Teaching ’em young how to farm, scientifically

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MANOLO FORTICH, Bukidnon (MindaNews / 21 Nov) – While fewer and fewer Filipino youths are going into agriculture with the lure of hi-tech jobs these days, children of a group of farmers advocating organic and sustainable agriculture seem to like following their parents’ footsteps, with some liberating technology added instead of taking the usual path of guaranteed doom.

Lourdes Geraldo, 15, shows her work at the farm in a Powerpoint presentation. MindaNews photo by BOBBY TIMONERA

Take the case of 15-year-old Lourdes Geraldo, who grew up in a model sustainable and organic farm in Bukidnon, and John Raymund Jurada, 27, an Electrical Technology graduate who opted to go home to North Cotabato to till the family farm after going around Mindanao for electrical jobs.

Both are children of farmers known for their scientific approach at agriculture, who have taught hundreds of others how to do sustainable agriculture, even doing the highly technical process of breeding rice by themselves to produce high-yielding organic varieties that are able to cope with climate change, instead of perpetually buying seedlings dependent on a host of chemicals.

Diding and Bobit were speakers themselves during last week’s (Nov. 13-15) second general assembly of Agro-Eco Philippines held in its sprawling demo farm in Barangay Maluko of this municipality. Their topic: “Young farmers.”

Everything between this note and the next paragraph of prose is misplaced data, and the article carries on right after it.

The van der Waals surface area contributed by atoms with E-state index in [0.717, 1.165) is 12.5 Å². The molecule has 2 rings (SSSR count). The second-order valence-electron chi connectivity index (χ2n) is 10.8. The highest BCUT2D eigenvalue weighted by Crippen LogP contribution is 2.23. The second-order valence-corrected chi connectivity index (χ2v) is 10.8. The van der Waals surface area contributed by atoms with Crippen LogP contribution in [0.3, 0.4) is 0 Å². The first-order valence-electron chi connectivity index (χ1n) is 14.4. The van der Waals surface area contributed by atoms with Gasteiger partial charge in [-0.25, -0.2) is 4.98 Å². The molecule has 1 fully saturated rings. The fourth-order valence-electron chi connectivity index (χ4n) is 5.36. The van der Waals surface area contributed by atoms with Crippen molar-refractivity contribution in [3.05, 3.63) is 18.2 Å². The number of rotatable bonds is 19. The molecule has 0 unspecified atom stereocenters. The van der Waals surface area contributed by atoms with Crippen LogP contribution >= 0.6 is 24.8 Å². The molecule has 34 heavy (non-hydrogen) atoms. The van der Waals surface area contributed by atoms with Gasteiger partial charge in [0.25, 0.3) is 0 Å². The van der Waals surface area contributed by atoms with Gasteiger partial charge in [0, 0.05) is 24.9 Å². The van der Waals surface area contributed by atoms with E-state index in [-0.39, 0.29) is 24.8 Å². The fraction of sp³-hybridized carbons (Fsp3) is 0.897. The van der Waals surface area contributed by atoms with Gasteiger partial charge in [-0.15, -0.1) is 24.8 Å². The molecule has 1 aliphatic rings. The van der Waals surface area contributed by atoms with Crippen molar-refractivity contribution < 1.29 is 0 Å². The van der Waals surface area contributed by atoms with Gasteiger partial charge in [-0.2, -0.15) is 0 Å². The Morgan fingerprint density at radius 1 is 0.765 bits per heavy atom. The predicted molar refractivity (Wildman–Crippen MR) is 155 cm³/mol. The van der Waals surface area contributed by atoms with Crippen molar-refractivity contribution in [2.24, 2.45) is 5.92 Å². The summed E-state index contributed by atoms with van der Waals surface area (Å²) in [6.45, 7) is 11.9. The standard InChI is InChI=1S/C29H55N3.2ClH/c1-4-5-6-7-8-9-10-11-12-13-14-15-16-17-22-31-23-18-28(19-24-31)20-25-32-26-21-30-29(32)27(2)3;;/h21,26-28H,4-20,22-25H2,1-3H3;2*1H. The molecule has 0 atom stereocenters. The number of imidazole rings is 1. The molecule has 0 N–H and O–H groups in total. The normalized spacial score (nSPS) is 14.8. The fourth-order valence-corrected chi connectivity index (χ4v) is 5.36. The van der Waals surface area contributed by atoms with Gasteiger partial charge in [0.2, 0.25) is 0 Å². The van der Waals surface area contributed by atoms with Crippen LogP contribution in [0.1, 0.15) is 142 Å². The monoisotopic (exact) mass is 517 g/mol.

“We encourage the youth to participate in the farm,” said Valeriano Santillan, chair of the group’s board of trustees. “We need second-liners because farmers in the Philippines are getting old,” he added.

Santillan said he is lucky because one of his children, Jehara, finished agriculture. “I also take time out to teach the youth in the farm,” he added, noting that students often visit his farm in Palimbang, Sultan Kudarat to learn about organic and sustainable agriculture.

Geonathan Barro, the organization’s executive director, said they plan to come up soon with a program to attract young people to consider agriculture as a career option.

“It is important for the youth to go into farming because what will happen to the rest of population later if no one will take over?” asked Diding, a Grade 9 student at the San Luis National High School (SLNHS) in Malitbog, Bukidnon. She wants to take up agriculture in college.

Starting at age three, she loved to join her father, Eugenio Geraldo, and elder siblings in their five-hectare farm in the mountains, to help carry a harvest of string beans, to help remove weeds, or feed an assortment of farm animals.

She was not around yet when her father suffered through successive disasters when Eugenio was doing what most Filipino farmers do: monocropping. That is, planting nothing but rice year after year.

Lourdes Geraldo, 15, shows how to breed rice, with guidance from father Eugenio, at the demo farm of Agro-Eco Philippines in Maluko, Manolo Fortich town in Bukidnon. MindaNews photo by BOBBY TIMONERA

“He was into conventional farming, heavily indebted, pests continuously attacking his crops,” Diding described what her father went through in her Powerpoint presentation to the 150 or so farmers.

Diding’s mother died giving birth to her. Her father went through depression after that, but attacked his farm with gusto upon rebounding.